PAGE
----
Duration 7 hours
Mount Aragats ("Արագած" in Armenian) is the highest point
in Armenia, northwest from Yerevan. It is a standalone
extinct stratovolcano with four main peaks forming the rim
of the crater, and is a popular destination for local
alpinists. Located on its slopes are the Byurakan
and the medieval Amberd Fortress. Mount
Aragats is a popular destination for tourists,
especially in summer.
The 4095-m-high main edifice of Aragats is dissected by
glaciers and is of Pliocene-to-Pleistocene age. Satellitic
cones and fissures are located on all sides of
the volcano and were the source
of large lava flows that
descended its lower flanks.
Several of these were considered to be of
Holocene age, but later Potassium-Argon dating indicated
mid- to late-Pleistocene ages.
youngest lower-flank flows have not been precisely dated,
but are constrained as occurring between the end of the
late-Pleistocene and 3000 BC.
Amberd Fortress and Church
Amberd translates to fortress in the clouds in Armenian.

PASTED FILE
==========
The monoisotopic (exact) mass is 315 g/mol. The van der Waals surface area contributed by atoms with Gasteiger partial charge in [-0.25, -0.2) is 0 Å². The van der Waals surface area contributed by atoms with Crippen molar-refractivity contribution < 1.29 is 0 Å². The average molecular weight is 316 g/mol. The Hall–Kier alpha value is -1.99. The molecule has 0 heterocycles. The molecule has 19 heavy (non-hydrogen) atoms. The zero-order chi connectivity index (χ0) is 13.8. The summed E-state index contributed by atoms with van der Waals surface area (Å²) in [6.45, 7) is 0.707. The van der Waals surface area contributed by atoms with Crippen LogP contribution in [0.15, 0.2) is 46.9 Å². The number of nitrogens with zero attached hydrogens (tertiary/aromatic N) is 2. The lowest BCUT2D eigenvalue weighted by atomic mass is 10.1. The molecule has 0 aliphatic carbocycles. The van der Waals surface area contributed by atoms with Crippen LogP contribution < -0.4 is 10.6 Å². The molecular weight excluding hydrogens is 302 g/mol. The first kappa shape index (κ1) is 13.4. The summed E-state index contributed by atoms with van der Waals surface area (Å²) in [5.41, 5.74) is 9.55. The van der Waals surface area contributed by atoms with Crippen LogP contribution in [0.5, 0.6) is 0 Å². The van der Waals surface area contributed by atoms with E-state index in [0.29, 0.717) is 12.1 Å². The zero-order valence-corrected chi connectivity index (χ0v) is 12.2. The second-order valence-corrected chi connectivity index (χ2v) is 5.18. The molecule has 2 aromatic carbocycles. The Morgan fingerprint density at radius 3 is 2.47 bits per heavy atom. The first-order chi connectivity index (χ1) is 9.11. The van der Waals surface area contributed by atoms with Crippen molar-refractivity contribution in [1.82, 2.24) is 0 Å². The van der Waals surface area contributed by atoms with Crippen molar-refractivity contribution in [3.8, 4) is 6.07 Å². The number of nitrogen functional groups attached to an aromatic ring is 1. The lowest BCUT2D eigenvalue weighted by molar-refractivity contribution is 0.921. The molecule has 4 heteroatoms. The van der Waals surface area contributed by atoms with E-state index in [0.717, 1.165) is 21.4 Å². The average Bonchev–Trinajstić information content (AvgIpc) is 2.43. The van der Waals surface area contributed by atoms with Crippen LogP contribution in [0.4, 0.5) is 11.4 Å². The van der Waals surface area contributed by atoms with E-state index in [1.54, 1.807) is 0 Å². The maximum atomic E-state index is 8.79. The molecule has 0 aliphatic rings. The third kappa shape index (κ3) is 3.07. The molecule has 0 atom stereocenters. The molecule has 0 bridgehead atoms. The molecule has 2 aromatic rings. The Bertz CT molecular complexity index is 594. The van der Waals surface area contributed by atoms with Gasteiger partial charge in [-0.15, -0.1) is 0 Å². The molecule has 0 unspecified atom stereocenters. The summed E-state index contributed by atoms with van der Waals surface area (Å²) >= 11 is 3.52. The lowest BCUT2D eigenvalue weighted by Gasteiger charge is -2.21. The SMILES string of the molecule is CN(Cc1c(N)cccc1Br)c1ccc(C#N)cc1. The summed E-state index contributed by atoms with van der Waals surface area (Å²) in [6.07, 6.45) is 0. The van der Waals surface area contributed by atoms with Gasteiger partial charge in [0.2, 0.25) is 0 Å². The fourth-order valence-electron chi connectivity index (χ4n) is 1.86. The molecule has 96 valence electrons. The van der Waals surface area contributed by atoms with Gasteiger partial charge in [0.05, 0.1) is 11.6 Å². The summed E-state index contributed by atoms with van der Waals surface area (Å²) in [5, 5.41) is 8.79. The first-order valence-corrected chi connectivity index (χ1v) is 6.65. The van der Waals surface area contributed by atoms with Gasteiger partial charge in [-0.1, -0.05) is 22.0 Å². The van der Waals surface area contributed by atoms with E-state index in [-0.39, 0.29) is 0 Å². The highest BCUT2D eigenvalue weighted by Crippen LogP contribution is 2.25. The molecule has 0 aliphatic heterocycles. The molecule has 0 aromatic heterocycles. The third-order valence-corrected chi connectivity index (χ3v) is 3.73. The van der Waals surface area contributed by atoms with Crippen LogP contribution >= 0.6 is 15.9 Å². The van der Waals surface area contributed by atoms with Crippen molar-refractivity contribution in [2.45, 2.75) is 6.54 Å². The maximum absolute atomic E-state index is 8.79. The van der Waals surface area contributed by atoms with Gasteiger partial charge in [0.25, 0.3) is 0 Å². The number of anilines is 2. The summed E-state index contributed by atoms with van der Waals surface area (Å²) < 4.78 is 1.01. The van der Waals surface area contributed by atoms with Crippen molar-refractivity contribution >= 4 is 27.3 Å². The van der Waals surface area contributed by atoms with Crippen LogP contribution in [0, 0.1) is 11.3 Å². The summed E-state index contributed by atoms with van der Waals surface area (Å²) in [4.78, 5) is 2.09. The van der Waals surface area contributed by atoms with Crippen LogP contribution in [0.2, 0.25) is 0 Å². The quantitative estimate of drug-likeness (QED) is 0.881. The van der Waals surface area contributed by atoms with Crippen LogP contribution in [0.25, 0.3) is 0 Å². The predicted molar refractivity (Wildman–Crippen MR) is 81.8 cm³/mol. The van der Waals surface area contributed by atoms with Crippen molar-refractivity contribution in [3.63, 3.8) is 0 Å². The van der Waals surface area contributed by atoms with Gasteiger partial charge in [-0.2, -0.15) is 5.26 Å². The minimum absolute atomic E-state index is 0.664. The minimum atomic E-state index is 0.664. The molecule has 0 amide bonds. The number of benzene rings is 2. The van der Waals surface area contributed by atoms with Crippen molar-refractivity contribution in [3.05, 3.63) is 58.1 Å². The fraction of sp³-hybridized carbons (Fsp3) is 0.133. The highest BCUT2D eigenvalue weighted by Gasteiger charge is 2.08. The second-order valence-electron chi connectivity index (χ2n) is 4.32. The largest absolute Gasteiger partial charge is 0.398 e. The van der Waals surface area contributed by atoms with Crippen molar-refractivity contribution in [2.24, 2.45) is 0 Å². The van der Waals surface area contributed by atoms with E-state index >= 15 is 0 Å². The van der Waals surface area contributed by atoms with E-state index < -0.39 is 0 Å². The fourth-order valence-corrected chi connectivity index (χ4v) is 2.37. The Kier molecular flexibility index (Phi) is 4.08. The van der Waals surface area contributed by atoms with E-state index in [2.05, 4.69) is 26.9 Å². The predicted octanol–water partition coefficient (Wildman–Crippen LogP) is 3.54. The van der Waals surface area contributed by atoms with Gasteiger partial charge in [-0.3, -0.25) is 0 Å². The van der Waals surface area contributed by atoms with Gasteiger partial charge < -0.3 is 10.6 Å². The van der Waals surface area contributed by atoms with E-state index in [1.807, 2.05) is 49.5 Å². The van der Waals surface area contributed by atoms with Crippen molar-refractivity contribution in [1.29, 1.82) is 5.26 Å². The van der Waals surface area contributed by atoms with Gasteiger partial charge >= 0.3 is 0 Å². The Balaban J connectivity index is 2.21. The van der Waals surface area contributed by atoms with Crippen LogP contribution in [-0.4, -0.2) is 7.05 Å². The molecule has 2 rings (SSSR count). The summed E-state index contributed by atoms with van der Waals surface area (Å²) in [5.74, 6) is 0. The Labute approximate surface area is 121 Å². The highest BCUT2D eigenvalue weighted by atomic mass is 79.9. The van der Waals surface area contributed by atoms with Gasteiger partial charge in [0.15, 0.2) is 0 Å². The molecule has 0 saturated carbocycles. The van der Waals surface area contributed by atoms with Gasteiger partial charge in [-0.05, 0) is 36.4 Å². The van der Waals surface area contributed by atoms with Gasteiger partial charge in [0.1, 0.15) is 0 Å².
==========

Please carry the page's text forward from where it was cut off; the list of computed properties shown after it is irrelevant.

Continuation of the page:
It is located 2,300 meters above sea level on the slopes
of the Mount Aragats. The fortress was founded in the 7th
century as a possession of the noble House of Kamsarakan
dynasty. Four centuries later, it was purchased by the
Pahlavuni noble family and rebuilt by Vahram Pahlavuni.
Vahram fortified the complex with thicker stone walls and
bastions along the ridge of the
Arkhashyan canyon. The domed church was built in 1026 as
testified by the inscriptions made on it; it's located
between the castle and the edge of hill, looking down on
the Arkhashyan river. A bath-house built in the same
period and quite unusual for a military installation has
also remained moderately intact along with the water